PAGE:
Constructing the Early Mesozoic Gangdese Crust in Southern Tibet by Hornblende-dominated Magmatic Differentiation

Wei Xu, Di Cheng Zhu, Qing Wang, Roberto F. Weinberg, Rui Wang, Shi Min Li, Liang Liang Zhang, Zhi Dan Zhao

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92 Citations (Scopus)


Igneous complexes with a wide variety of lithologies in continental magmatic arcs provide a critical insight into the composition and formation mechanism of continental crust. We report, for the first time, a systematic dataset for the petrology, mineralogy, geochronology, and geochemistry of the Cuijiu Igneous Complex in the eastern Gangdese Arc of southern Tibet. This complex includes a wide variety of rocks from ultramafic-mafic and felsic cumulates to mafic to felsic non-cumulate plutonic rocks. Cumulate and non-cumulate rocks can be distinguished by combining petrography and bulk-rock composition. Titanite and zircon U-Pb dating of 15 samples shows that the varying lithologies within this complex crystallized contemporaneously at c. 200 Ma. The non-cumulate plutonic rocks were formed through hornblende-dominated fractional crystallization from cogenetic primitive basaltic magmas, which were derived from partial melting of a mantle wedge metasomatized by subduction-related fluids. The ultramafic-mafic and felsic cumulates have similar isotopic compositions and crystallization order of minerals to the non-cumulate plutonic rocks, representing complementary compositions of the fractional crystallization processes. Petrological and geochemical signatures call upon two-step fractional crystallization as the dominant process to generate the Gangdese Arc during the Early Mesozoic. The assemblage and crystallization order of minerals, as well as Al-in-Hb geobarometry, reveal that the c. 200 Ma Cuijiu Igneous Complex crystallized at a range of pressures between 10 and 2·5 kbar. This result allows us to propose that the Early Mesozoic Gangdese crust had a normal thickness (∼35 km), in which the middle to lower part (20-35 km) was dominated by hornblende-rich rocks with minor diorites and tonalites intruding metamorphosed Late Paleozoic igneous rocks, followed upward by a thick granitoid batholith (4-20 km) and by volcano-sedimentary rocks (0-4 km).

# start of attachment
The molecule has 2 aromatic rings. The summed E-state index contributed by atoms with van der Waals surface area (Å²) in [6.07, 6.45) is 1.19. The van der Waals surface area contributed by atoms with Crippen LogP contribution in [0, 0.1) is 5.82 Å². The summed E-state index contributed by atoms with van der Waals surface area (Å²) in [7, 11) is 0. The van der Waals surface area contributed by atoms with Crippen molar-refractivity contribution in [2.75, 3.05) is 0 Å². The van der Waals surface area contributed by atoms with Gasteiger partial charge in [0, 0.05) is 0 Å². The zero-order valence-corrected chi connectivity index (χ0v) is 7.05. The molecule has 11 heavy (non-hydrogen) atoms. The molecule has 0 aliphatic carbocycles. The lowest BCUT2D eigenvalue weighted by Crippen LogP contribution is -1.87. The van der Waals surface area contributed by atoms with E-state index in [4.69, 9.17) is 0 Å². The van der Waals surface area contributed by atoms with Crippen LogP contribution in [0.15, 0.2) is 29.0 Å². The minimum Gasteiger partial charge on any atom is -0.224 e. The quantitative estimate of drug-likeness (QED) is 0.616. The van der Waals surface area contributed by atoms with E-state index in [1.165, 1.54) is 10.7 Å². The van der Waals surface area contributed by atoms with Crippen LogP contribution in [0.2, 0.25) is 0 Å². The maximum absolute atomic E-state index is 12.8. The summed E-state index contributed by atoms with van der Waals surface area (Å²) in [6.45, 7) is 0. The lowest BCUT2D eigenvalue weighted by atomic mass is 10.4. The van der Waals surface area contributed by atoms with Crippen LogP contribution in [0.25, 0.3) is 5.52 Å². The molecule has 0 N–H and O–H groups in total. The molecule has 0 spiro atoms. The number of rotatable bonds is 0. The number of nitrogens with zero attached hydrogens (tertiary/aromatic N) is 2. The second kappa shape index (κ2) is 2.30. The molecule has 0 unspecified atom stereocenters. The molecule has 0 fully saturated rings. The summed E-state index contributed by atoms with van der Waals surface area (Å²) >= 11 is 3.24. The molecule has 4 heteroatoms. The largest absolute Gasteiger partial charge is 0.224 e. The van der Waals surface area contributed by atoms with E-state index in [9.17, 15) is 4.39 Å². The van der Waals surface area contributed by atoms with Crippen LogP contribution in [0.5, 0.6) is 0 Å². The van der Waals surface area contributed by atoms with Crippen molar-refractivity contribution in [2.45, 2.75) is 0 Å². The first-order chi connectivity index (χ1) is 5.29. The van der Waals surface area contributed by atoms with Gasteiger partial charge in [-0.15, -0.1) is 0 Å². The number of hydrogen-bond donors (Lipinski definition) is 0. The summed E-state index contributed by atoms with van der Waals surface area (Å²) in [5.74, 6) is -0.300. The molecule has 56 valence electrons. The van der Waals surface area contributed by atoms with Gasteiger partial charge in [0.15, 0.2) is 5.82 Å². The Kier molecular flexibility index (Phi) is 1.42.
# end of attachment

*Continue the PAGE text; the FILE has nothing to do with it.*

Original languageEnglish
Pages (from-to)515-551
Number of pages37
JournalJournal of Petrology
Issue number3
Publication statusPublished - 1 Mar 2019


  • Early Mesozoic Gangdese Arc
  • hornblende-rich cumulates
  • magmatic differentiation
  • non-cumulate plutonic rocks
  • southern Tibet

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